The NSRDEC prototype helmet is strong enough to protect against fragmentation and rifle fire. Its shell weighs 2.5 pounds and when normally equipped it weighs 3.5 pounds, which is very light for the level of ballistic protection it affords. By comparison it offers the same ballistic protection as the Integrated Head Protection System (IHPS), the futuristic helmet debuted in limited quantities for evaluation earlier this year. However, the NSRDEC prototype helmet is half the weight of the IHPS.
As we have been discussing, weight is one of the most important considerations when designing a high-quality ballistic helmet. Our number one priority is preventing head injuries, but the human head is limited in how much weight it can comfortably carry, and for how long. You know you will really notice the extra weight if you’re on an extended mission, which is why every helmet manufacturer publishes the weight of their helmets for comparison with the competition. Because of this weight consideration, there has always been a ballistic protection trade-off to accommodate the weight limits of the average soldier. As Richard Green, the director of the Soldier Protection and Survivability Directorate at NSRDEC, put it to the Army Times, “There’s kind of a competition between increased threat and weight. We want to protect against increased threat, while minimizing the weight. That’s our goal.” If the NSRDEC research continues to be fruitful, they could revolutionize ballistics materials as we know it.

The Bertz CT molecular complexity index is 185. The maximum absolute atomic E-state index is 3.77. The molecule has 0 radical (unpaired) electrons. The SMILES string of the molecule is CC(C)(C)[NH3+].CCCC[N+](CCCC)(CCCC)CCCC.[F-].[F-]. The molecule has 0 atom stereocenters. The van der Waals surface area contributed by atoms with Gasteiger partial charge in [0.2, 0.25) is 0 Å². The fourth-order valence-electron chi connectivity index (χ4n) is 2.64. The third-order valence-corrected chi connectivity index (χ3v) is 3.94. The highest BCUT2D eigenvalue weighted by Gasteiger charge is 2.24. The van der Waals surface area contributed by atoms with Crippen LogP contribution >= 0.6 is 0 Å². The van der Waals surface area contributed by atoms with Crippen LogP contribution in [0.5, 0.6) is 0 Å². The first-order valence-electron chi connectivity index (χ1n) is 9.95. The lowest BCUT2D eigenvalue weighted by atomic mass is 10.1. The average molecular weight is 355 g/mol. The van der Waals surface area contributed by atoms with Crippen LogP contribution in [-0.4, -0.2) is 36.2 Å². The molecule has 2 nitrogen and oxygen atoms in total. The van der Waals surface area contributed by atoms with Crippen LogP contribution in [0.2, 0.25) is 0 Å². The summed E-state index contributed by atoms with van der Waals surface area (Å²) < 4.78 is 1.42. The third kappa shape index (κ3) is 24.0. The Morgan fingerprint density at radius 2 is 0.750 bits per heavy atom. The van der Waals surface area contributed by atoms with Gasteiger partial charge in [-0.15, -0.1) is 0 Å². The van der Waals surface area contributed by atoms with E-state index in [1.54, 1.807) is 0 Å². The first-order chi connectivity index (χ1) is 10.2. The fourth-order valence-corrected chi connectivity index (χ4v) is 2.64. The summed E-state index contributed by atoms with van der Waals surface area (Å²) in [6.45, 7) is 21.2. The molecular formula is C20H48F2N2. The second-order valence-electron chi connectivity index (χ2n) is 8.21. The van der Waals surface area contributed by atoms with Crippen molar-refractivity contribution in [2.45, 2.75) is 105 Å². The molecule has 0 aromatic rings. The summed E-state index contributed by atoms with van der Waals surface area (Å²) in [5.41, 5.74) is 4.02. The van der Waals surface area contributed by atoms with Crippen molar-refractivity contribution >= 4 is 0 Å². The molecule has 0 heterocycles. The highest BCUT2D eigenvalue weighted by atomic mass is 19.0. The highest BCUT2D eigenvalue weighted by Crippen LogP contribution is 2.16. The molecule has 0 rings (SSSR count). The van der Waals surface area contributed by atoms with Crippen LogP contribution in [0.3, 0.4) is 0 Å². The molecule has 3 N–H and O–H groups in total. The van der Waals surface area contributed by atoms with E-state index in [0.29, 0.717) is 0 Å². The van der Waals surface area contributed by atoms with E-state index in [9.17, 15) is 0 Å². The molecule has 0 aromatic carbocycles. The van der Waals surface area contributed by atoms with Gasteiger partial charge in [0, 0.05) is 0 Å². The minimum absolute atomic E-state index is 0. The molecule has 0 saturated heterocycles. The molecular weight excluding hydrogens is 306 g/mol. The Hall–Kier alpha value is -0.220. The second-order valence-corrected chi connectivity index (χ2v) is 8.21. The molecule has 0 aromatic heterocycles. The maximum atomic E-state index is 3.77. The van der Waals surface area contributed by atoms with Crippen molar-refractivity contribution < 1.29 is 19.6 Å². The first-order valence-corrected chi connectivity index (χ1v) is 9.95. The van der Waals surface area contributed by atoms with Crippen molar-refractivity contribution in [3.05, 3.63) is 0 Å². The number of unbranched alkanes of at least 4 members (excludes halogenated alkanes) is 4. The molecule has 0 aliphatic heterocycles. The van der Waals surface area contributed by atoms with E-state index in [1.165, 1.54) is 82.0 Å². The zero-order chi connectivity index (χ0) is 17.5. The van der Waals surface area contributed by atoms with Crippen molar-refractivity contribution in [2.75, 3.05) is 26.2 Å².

The NSRDEC’s research into stronger and lighter thermoplastics is still preliminary, and the prototype helmet they recently debuted will not be ready for distribution for some time, at least a year according to NSRDEC estimates. Further testing and refinement is necessary before the Army will start placing order of helmets using the new materials, and it is unclear how long it will take for them to filter down to most soldiers or whether other branches will use them as well. It is also not clear if ballistic helmets made from these materials will be available to non-military personnel like police, firefighters and EMTs. While the research looks promising, we still have a long way to go.